“It’s really that experimentation from the academic side and students that we are considering. How do we spin up environments, and how do we manage costs of spinning that up? How do we make sure that IT can get out of the way without it being a risk or costing too much?” Yardley remarked.

According to her, Bond University had already moved its big ERP solution to the cloud, as well as about 700 other services.

“We have already moved our financial systems and student management systems, as well as many academic tools. We’ve got four schools: for medical, we’ve got medical solutions; then we’ve got a legal school; for business, you’re thinking of big data and a lot of processing; and finally, for the faculty of society and design, a lot of workload around building and architecture. Then there are the normal corporate-type tools, such as the Microsoft Office suite,” Yardley noted.

Bond University’s ERP currently sits on Azure but will be integrated with other clouds and solutions in the future, the IT Director said.

“It’s primarily more of an option for putting legacy systems there to enable mobility, flexibility, and student access to things, more so than us saying we’ve got all of our data. That’s a process we’re going to go through to ensure we’re putting the right data in the right cloud provider for the right price when moving those workloads. Now that we have the tools to do that, what’s next is looking at our legacy data and moving that as well,” she clarified.

Generally, when enterprises adopt public cloud, it’s their primary workloads that are migrated there, Keri observed.

“When you unpack the reason for that, there will be more apps built in the next five years than in the last 40. Most of them will be built in the public cloud; they’ll be modern and containerised, but they will depend on what’s already been built. These are modern, composable apps, and for them to be useful, they have to build on functionality and APIs that are already there. Therefore, the most effective way to achieve this is to move your primary workloads into a public cloud with minimal initial effort, because the real value lies in innovation,” he shared.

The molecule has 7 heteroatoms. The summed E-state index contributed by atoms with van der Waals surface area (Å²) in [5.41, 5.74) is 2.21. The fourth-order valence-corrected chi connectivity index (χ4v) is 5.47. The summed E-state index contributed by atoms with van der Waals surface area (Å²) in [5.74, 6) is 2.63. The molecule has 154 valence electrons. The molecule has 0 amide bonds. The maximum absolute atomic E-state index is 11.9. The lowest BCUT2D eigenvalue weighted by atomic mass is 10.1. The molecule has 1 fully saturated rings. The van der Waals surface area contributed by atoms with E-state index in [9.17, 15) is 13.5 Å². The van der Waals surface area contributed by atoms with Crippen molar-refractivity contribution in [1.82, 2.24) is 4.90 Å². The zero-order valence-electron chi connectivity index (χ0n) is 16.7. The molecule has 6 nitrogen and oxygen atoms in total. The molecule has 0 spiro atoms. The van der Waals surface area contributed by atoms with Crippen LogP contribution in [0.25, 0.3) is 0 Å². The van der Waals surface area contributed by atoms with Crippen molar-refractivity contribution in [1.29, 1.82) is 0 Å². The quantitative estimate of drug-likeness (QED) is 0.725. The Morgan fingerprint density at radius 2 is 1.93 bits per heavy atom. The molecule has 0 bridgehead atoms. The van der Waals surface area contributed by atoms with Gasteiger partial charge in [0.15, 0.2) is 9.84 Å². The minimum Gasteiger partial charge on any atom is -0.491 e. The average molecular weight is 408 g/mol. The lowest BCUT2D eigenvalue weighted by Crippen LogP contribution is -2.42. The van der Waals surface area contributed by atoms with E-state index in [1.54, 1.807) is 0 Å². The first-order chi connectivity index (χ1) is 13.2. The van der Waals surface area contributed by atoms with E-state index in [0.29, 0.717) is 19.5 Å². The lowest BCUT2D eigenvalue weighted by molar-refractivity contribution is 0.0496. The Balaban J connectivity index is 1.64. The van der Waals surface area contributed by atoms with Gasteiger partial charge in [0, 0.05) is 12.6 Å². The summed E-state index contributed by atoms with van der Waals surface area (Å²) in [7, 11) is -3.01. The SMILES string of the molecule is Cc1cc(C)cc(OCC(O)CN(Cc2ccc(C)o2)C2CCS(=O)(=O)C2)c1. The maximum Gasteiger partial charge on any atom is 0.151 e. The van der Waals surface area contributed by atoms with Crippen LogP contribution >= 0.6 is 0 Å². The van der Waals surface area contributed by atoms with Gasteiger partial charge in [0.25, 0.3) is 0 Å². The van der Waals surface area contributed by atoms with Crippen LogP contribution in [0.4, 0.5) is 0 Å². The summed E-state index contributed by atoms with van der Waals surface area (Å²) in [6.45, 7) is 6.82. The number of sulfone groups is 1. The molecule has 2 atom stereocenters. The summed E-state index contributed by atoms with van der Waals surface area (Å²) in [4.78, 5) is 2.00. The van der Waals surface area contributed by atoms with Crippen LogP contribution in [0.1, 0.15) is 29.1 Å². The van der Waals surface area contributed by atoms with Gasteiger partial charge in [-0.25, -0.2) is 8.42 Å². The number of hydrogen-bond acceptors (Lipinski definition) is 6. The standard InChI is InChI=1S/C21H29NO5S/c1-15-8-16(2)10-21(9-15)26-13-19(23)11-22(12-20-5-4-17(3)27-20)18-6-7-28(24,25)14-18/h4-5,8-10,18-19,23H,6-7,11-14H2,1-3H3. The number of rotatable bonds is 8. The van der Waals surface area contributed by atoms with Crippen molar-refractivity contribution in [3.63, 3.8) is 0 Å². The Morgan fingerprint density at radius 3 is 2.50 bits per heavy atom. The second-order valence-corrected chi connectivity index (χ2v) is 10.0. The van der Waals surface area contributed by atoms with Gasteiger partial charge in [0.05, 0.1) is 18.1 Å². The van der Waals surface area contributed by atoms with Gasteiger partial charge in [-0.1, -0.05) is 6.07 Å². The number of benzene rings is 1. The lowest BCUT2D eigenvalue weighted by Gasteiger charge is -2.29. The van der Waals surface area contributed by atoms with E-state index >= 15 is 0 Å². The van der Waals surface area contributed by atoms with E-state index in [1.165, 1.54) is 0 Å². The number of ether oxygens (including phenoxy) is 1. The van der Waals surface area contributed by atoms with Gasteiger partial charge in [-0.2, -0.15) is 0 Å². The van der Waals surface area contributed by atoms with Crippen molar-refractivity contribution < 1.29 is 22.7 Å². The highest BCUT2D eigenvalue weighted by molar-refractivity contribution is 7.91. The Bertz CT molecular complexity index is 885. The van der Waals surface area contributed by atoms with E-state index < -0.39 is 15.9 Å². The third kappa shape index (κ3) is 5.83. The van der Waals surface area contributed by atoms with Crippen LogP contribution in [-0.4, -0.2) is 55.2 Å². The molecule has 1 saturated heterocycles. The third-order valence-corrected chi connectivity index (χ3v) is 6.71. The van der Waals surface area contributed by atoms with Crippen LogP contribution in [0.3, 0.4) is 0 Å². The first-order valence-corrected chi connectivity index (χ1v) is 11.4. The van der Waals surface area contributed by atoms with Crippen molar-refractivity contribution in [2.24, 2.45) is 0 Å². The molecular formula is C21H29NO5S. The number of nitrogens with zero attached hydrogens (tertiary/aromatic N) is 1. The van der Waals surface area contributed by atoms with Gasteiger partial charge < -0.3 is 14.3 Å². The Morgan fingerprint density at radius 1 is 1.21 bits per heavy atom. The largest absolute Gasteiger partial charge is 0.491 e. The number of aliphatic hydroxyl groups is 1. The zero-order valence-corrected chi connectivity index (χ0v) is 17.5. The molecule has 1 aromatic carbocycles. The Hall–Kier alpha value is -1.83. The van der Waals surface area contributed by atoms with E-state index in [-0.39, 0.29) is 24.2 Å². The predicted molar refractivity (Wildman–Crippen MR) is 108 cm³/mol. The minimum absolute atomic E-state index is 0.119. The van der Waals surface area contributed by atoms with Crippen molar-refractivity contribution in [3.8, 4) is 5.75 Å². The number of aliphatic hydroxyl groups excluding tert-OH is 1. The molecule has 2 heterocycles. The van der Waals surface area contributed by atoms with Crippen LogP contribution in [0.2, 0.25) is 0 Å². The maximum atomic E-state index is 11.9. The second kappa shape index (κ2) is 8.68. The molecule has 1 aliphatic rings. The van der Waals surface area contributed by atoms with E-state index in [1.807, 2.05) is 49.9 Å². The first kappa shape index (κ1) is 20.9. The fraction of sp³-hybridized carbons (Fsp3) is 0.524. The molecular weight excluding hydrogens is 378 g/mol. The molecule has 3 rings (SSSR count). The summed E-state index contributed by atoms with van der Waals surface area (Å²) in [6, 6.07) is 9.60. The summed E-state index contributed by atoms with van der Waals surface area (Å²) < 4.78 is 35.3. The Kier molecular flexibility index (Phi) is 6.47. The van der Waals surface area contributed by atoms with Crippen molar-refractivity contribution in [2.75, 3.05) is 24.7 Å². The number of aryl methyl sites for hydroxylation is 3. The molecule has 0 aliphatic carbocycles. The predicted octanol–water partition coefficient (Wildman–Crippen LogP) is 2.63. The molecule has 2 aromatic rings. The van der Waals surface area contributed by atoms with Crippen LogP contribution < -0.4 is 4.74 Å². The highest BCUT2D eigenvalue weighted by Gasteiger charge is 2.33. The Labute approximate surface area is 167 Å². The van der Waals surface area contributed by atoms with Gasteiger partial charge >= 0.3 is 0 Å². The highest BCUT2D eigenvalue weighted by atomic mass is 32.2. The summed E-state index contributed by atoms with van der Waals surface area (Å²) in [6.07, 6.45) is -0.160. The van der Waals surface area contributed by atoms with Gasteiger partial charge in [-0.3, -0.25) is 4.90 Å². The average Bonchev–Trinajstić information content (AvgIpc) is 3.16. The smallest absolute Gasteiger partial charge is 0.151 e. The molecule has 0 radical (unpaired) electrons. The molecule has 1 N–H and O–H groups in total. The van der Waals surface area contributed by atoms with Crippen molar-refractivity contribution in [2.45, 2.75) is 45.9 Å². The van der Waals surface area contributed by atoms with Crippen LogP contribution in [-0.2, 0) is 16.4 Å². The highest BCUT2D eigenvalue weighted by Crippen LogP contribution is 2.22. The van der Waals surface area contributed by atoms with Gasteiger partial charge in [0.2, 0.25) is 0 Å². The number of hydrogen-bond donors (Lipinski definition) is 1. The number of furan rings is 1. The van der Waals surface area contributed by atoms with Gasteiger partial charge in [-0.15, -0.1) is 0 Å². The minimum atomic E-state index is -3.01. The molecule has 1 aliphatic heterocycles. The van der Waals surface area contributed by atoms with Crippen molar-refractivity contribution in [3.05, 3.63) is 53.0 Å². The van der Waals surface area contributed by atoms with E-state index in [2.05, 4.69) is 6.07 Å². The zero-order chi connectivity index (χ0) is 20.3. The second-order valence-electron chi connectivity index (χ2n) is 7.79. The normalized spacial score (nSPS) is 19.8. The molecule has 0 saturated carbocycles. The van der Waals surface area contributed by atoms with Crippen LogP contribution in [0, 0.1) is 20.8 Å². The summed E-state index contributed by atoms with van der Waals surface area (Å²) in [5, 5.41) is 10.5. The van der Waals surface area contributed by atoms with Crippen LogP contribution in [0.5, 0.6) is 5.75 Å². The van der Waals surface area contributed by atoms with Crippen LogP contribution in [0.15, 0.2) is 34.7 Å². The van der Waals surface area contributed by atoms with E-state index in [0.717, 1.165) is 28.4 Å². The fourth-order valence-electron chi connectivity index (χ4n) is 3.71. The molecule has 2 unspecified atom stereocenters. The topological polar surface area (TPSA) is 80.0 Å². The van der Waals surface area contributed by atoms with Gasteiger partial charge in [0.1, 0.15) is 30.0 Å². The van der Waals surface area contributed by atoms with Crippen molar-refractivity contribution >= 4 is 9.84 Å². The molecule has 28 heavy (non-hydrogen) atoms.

No looking back

Many enterprises are either hesitant to move to the public cloud or too eager to migrate without carefully examining workload compatibility. For Keri, this should not deter enterprises from innovating because every cloud journey is unique.

“The public cloud is a wonderful place for experimentation, and for some workloads which are just very elastic, it’s even the right destination. But not every workload is super elastic, so you really have to be very thoughtful and intentional about this. The public cloud is going to be an important part of enterprise infrastructure. It’s the right place for starting innovation. But what you want as a user is the flexibility to move data and workloads around, and that’s really what hybrid multi-cloud is about,” he said.

As for Bond University, working on a FinOps strategy is on the horizon.

Yardley mentioned that the institution has FinOps on their agenda to ensure they set up automation effectively. This tool will enable them to streamline processes and allow academics and researchers to perform self-service. Additionally, this strategy will help control costs efficiently, as cloud flexibility can lead to significant expenses if not properly monitored.

“Moving forward, my next challenge is to get a good architecture around archiving and data management in the cloud versus on-prem,” she concluded.